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"What you are seeing are offset ILS beams done purposely at some airports and it is up to the PIC to review the current Approach Charts to know where these offsets exsits at."Can see I didn't understand the original problem.However, although the above statement, "in quotes", does refer to some airports, CYYJ and CYQQ are not one of them. I have the instrument procedure books that contain this information and they both show straight in approaches.I will need to have a look at the magnetic problem though. Looks very confusing.*:-*

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Eek,Now I'm thoroughly confused. I thought the magnetic drift of the pole was the answer. Basically, I simply want to know what heading to fly once I'm centered on the localizer. If I fly the course listed on the ILS hdg in the map, I will end up off the localizer, usually flying to the left of the center line. Sorry to be so dense and thanks for the answers.

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>You have to "bracket the heading" and adjust for the wind.>e.g.-start on the published heading-see where the needle>moves-and then adjust your heading to "crab" into the wind to>keep the needle centered.>http://mywebpages.comcast.net/geofa/pages/rxp-pilot.jpgI was hoping someone would make this point and Geofa finally did.:-)Shot a runway 29 localiser approach today and pattern altitude winds were nearly 90 degree crosswind at 25....my wind correction angle was 15 degrees left of 290 or 275....yet we tracked the localizer just fine. It was a hand full near the touchdown point but was a good learning experience:-)

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Might try real approach charts, and see if you have any better success. They are pretty easy to find for most aiprorts. Here are the charts for CYYJ: http://charts.ivao.ca/CAP2/CYYJ.pdfThis won't help if the game is simply off, but it might help if the heading is off, but the localizer is tracking correctly. Also, as an earlier poster said, always good to study the flight plan (and approach plates) before you take off, so you have a better idea of what to expect, and correct if things aren't going right, upon approach and landing.

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What Golf posted IS the major bug. And Im finding it more andmore. This has nothing to do with offsets or magnetic or true north.Its more like p-poor programming. But this is nothing new, itsbeen prevalent since the days of FS5. I used to fix 'em myselfbut havent done it in a while. Guess I'll have to figure it outagain. Its not a big deal if your flying a GA, youve got lotsof time to correct. But it sure is frustrating if your flyinga heavy and youve been following the gs/loc all the way down,finally break out of the soup 1200 AGL only to find yourself3 or 4 hundred feet left or right of the runway. As he saysyou can look at the map view. But thats not "as real as it gets"now is it ?

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This post has addressed many different issues such as bracket the headingoffset ILS beams magnetic drift of the pole Isogonic Lines etc I had to read the original problem several times before I realized what the issue was.The reason you see a slight difference in the headings is done purposly in FS9/FSX Heading values are read from different sources in FS9/FSX based on where you look. The MAP Mode and GPS read the ILS Approach code heading. USER AIRPLANE reads the RUNWAY and the ILS properties heading (excluding offsets, winds, etc.)I suppose the best exsmple is to show where the values are different then explain why.Here is a typical airport with a Runway 8 and the ILS properties for that same runwayRunway Heading="89.98"ILS says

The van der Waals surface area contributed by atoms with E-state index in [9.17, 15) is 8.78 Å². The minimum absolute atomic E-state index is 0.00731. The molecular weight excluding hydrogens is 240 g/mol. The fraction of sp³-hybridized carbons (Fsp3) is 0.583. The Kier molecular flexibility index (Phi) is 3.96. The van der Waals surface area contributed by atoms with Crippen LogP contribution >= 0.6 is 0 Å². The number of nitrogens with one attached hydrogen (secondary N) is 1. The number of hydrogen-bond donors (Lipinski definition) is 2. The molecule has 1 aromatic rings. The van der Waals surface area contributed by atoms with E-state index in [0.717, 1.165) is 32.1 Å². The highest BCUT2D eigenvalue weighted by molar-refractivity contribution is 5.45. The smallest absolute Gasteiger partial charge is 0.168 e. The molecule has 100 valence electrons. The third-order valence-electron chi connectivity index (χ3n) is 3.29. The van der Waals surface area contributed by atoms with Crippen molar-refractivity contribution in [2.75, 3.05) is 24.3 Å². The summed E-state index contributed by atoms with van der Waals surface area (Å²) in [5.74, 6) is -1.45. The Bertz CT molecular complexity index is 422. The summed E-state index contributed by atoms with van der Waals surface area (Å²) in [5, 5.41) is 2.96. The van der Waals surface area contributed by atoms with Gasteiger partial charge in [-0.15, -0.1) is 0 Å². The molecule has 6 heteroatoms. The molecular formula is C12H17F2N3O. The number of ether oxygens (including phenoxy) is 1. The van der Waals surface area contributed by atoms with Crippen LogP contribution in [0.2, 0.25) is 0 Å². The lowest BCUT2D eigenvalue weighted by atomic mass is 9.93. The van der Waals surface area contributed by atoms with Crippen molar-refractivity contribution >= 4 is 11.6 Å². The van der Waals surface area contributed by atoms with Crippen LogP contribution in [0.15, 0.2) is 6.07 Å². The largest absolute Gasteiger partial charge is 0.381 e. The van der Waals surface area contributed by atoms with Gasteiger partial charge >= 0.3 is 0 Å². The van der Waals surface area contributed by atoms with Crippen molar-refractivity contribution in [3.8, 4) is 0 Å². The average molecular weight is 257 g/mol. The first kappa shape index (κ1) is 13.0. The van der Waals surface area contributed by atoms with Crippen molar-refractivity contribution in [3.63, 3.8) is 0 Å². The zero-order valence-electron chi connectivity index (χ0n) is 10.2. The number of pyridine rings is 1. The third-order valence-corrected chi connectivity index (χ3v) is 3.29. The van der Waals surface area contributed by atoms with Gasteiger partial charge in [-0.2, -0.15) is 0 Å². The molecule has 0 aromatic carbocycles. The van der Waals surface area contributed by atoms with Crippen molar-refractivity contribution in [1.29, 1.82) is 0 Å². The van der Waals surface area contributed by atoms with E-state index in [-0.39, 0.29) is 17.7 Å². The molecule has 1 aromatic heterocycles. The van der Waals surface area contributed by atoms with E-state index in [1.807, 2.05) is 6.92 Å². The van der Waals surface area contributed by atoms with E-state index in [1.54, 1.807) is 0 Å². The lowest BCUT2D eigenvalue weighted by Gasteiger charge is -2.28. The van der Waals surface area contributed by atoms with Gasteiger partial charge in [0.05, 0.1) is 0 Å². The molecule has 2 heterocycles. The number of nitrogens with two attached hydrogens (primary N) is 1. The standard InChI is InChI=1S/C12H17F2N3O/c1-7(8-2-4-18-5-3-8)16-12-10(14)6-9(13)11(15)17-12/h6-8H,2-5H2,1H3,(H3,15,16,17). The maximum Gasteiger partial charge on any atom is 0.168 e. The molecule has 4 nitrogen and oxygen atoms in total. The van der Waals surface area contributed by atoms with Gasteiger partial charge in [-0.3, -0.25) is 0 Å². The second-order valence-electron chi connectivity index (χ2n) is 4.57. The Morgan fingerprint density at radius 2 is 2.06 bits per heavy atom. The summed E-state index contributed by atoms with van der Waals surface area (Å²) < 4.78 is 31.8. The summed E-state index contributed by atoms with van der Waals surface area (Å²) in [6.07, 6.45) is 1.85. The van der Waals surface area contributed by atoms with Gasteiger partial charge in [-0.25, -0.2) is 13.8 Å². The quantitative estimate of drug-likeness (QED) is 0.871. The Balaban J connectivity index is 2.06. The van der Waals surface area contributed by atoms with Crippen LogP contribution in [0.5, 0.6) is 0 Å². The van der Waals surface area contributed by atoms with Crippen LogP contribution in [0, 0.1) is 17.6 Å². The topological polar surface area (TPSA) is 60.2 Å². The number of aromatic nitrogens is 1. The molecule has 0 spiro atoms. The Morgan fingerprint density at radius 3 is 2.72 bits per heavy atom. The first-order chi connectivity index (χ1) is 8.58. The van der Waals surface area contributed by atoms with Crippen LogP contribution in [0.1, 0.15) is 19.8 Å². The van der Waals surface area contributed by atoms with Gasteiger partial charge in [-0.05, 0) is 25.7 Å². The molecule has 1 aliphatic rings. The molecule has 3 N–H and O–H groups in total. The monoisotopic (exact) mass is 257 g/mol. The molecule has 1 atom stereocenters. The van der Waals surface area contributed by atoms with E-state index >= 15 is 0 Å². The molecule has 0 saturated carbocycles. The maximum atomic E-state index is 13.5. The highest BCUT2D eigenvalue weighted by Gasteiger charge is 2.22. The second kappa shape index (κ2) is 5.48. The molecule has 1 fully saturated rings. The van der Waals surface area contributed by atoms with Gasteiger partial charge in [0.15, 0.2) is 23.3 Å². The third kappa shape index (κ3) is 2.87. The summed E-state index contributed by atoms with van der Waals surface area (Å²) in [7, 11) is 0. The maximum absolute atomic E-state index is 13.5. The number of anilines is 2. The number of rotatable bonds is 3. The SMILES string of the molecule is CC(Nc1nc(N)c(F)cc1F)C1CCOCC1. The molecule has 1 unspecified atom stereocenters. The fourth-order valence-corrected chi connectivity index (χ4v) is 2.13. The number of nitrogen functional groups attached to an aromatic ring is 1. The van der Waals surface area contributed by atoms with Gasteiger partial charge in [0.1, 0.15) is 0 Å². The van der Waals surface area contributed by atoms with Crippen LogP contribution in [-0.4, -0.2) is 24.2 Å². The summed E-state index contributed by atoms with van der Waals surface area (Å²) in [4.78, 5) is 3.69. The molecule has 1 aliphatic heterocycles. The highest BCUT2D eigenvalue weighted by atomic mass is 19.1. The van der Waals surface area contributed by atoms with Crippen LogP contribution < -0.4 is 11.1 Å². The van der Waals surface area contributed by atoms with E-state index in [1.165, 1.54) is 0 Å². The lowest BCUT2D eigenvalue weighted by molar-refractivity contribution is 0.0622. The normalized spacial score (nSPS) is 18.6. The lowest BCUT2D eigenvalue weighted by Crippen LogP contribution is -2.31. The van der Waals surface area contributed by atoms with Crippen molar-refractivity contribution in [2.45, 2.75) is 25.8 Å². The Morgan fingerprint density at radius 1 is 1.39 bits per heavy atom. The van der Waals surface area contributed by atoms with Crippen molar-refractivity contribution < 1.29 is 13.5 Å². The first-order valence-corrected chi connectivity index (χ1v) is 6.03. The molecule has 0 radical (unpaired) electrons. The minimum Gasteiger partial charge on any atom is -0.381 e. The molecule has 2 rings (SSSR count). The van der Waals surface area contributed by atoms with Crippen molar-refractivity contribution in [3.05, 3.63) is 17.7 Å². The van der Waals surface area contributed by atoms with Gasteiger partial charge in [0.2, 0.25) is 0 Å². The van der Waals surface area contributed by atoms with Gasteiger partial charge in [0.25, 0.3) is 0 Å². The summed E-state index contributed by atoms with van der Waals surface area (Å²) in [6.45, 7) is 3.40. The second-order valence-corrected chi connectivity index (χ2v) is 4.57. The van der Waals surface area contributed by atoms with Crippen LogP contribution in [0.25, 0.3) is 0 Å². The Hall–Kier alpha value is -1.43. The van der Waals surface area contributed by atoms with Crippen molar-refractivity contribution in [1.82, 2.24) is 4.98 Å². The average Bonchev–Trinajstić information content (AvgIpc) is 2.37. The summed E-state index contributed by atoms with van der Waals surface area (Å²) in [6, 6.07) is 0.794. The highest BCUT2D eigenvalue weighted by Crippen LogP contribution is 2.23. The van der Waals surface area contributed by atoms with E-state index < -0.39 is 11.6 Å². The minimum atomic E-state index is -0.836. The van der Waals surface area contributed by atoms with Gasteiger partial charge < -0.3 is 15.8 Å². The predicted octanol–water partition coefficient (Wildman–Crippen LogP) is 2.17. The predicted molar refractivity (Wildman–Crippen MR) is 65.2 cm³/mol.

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I have no experience writing approach code for AI traffic, but...Assuming you mean 26L at Honolulu, the course of 304 is because the approach to that runway is an LDA/DME, ("localiser-type directional aid") and not an ILS. The approach has quite high minima with a late turn of 45 degrees onto the rwy: http://www.naco.faa.gov/d-tpp/0701/00754LDAD26L.PDF FSX accurately reproduces the published approach.The point about Victoria, is that the published approach is not an offset - even slightly (http://www.czvr.ca/_Pilot_Resources/_Charts/PDF/CYYJ/CYYJ%20ILS%20DME%20RWY%2027.pdf), yet the FSX ILS will take you down to a point to the right of the rwy. I have some difficulty accepting that this is deliberate.http://forums.avsim.net/user_files/164677.jpg

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JeffThank you I did mean to say 26L but used that as a example. We are trying to answer the original post question of the 1 to 2 degree difference and not the problem that you see with CYYJ. The 26L LDA approach at PHNL is nothing but a way to help understand that the MAP MODE always reads the Approach data in FS9/FSX and not the Runway Property ILS data (heading). CYYJ is a total different problem and could be another post by itself. Now I don't know why Canada listed the RWY 27 ILS LAT/LON (see current Jepp chart) as being which is a 1.25 degree difference. Even if the LAT/LON is corrected for rwy 27, the ILS heading in MAP MODE and the Runway heading are still off which is what we are trying to explain based on the original post. Everything else I already said above on why this is done purposly still applies.

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Attached to this post is the fix for ILS RWY 27 for CYYJ in FSX.Unzip and place the single small CYYJ_ILS_fix.bgl into the FSX SceneryGlobalscenery folder. Start FSX and sit on RWY 27. Open MAP MODE or the GPS and you will see the ILS is corrected using the proper LAT/LON values.I am also uploading to AVSIM so everyone can download the fix.